NATO must probe, pay for errors in Libya: Amnesty
TRIPOLI - Agence France-Presse
In this Sunday, May 22, 2011 file photo, a family walks during a visit to Tripoli Street, the center of fighting between forces loyal to Libyan leader Moammar Gadhafi and rebels in downtown Misrata, Libya. AP PhotoNATO must investigate the killing of dozens of civilians during its air campaign in Libya last year and provide reparations to the people affected, Amnesty International said on today.
"Adequate investigations must be carried out and full reparation provided to victims and their families," said the rights group in a statement released one year after the first strike sorties were carried out by the alliance in Libya.
The organisation said it has documented 55 cases of named civilians, including 16 children and 14 women, killed in air strikes in the capital Tripoli, Zliten, Majer, Sirte and Brega.
NATO attacks, which played a key role in helping rebels to bring down dictator Moamer Kadhafi, left a deep rift in the UN Security Council.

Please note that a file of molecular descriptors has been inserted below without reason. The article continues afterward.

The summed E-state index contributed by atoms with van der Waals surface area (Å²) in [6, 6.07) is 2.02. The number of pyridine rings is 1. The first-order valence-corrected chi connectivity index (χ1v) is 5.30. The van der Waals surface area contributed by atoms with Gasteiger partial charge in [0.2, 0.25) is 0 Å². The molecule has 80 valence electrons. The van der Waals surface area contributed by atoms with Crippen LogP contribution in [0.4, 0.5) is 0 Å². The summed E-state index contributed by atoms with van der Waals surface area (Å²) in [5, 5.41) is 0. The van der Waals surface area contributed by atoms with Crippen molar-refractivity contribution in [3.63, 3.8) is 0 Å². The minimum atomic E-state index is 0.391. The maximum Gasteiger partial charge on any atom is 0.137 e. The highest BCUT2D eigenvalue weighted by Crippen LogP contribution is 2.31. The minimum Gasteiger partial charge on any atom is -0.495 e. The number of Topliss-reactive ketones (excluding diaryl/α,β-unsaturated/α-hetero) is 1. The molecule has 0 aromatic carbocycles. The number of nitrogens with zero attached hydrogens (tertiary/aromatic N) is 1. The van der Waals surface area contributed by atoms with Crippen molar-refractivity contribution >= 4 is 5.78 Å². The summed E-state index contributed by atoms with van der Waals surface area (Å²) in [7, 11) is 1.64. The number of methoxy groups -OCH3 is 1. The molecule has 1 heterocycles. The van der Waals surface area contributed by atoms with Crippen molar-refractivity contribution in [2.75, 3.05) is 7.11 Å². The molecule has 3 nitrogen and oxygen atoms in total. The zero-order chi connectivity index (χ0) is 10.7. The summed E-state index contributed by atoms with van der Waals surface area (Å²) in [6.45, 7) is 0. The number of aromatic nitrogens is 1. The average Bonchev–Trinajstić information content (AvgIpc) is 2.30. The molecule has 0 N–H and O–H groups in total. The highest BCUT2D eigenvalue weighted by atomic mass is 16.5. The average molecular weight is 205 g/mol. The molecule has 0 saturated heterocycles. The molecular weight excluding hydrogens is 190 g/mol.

Russia, China, South Africa and India all say NATO's tactics breached UN resolutions. The United States, Britain, France and Germany insist their actions were legal and life-saving.
Amnesty International acknowledged that "significant efforts" were made by NATO to avoid civilian casualties, but faulted its failure to investigate strikes that killed innocent people.
"Victims and relatives of those killed by NATO air strikes remain in the dark about what happened and who was responsible," said Donatella Rovera, senior crisis response adviser at Amnesty.
The rights group urged NATO to carry out investigations to determine whether civilian casualties stemmed from a breach of international law, and if so to bring those responsible to justice.
"Many of the deaths occurred as a result of air strikes on private homes," where there was no evidence to indicate that the homes had been used for military purposes at the time of the attack, it said.
Neither NATO nor the Libyan authorities have reached out to the victims, the rights group said in a briefing paper based on interviews it conducted in January and February.